Why Am I Not Losing Weight? 5 Reasons You're Stuck in a Plateau

by Suzanne Hiscock

Have you been stuck at the same weight for a few weeks despite the fact that you seem to be doing all the “right” things? It’s frustrating when your weight loss comes to a stop even though your routine hasn’t changed much. This happens to a lot of people and is commonly referred to as a plateau.

There are a couple of different reasons why the scale isn’t budging. With a few tweaks to your routine, you’ll find that you can start losing weight again. Take a look at some of the most common reasons why you may not be losing weight:

1. You’re underestimating the calories you eat. When you start a diet, you’re probably quite strict about counting your calories. You may even use a scale or measuring cups to make sure that you are eating the right portion size. However, as time goes on, you tend to get less rigid, eyeballing portions instead of being accurate. This could be adding extra calories without you realizing it.  Track your calories with an online calorie counter or fitness tracker.

If you’re not sure how many calories you should be eating, you can easily calculate your calorie deficit with this calorie deficit calculator.

2. You’re overestimating calories burned. If you’re following the calories burned guide on the exercise machine or relying on estimates from the internet, you may be overestimating how much you are burning when you work out. Get yourself a heart rate monitor that tracks calories and to make sure you’re working at your target heart rate.

See:  How Many Calories Do You Burn In a Day?

3. You’re not eating enough. People who are more active need more calories just to survive. If you eat too few calories, your body thinks that it’s starving and it tends to hold on to the fat. The barest minimums are 1200 calories for women and 1800 for men.  People that are larger, more active, or breastfeeding may require much more.  I’d venture to say that most people need much more than the 1200/1800. 

Calculate how many calories you should be eating.

4. Your body is in a rut. Our bodies are made to be efficient. If you’ve been doing the same exercise routine since you started a diet, your body may have adjusted to the activity, so that it’s not burning as many calories as when you first started. To remedy this, try switching to a different aerobic exercise, or increase your frequency, duration or intensity.  If you’re weight training, try different exercises and be sure to increase the weights if the exercises are too easy.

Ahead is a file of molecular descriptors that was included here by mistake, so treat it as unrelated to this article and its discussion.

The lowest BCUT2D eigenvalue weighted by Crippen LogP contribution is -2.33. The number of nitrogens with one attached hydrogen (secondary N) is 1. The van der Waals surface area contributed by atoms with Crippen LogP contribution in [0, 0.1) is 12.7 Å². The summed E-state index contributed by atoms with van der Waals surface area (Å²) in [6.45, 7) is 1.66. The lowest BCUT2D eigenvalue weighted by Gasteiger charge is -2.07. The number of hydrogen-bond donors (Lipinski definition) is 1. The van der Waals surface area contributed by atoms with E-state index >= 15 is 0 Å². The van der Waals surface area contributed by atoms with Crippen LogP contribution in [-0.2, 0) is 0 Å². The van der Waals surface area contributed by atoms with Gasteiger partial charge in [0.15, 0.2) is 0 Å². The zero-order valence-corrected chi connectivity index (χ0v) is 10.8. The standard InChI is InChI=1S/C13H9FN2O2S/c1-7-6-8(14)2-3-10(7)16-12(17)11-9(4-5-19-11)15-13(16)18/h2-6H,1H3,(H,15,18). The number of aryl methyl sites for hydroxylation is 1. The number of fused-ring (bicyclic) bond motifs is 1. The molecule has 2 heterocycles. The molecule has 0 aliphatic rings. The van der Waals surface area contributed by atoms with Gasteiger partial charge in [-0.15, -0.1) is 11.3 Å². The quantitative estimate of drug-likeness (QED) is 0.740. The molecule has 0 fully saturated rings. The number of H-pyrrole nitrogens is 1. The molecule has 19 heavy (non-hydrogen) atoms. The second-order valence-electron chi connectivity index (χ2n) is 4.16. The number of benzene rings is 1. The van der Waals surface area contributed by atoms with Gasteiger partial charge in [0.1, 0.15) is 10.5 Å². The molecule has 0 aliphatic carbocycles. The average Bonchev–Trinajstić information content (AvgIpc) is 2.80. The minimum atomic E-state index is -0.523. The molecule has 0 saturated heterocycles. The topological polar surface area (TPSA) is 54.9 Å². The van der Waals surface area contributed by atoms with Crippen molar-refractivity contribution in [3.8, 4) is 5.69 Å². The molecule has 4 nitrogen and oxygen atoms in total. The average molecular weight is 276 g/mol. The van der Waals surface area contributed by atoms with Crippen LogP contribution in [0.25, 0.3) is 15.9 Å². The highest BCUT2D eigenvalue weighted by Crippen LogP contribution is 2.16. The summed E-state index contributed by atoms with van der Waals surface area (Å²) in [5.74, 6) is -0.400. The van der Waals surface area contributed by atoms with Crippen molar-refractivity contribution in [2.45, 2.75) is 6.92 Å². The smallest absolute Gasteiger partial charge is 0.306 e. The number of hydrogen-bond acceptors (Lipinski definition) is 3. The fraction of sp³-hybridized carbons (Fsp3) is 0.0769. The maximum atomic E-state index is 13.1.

5. You’re losing fat but gaining muscle.  If you’re new to exercise (or getting back into it after a long layoff), you may be losing body fat but gaining muscle at the same time.  I’ve had this happen to me several times.  If this is the case, rejoice!  That’s the holy grail of fat loss.  How can you tell if you’re losing fat and gaining lean body mass?  Track your body fat percentage over several weeks.  You may see your weight staying the same but your body fat percentage dropping.

If you don’t think that any of these reasons apply to you, you may want to discuss your concerns with a doctor. Be sure to keep a detailed log of your foods and activities so that your doctor can get a better idea of the whole picture.

Must Read
Here’s my favorite fat loss guru’s answer to the plateau question.  It’s what helped me get through my plateaus! How An Entire Year Could Go By With No Fat Loss

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About the Author

Suzanne Hiscock is a PN1 Nutrition Coach, ACE-certified Health Coach, as well as an ACE-certified Fitness Nutrition Specialist. For over 16 years, she has been helping people lose weight and get fit through her website, FitWatch.com. Whether it's with one-on-one nutrition coaching, nutrition programs or courses, and tools or calculators, she can help you to eat better, move more and believe in yourself.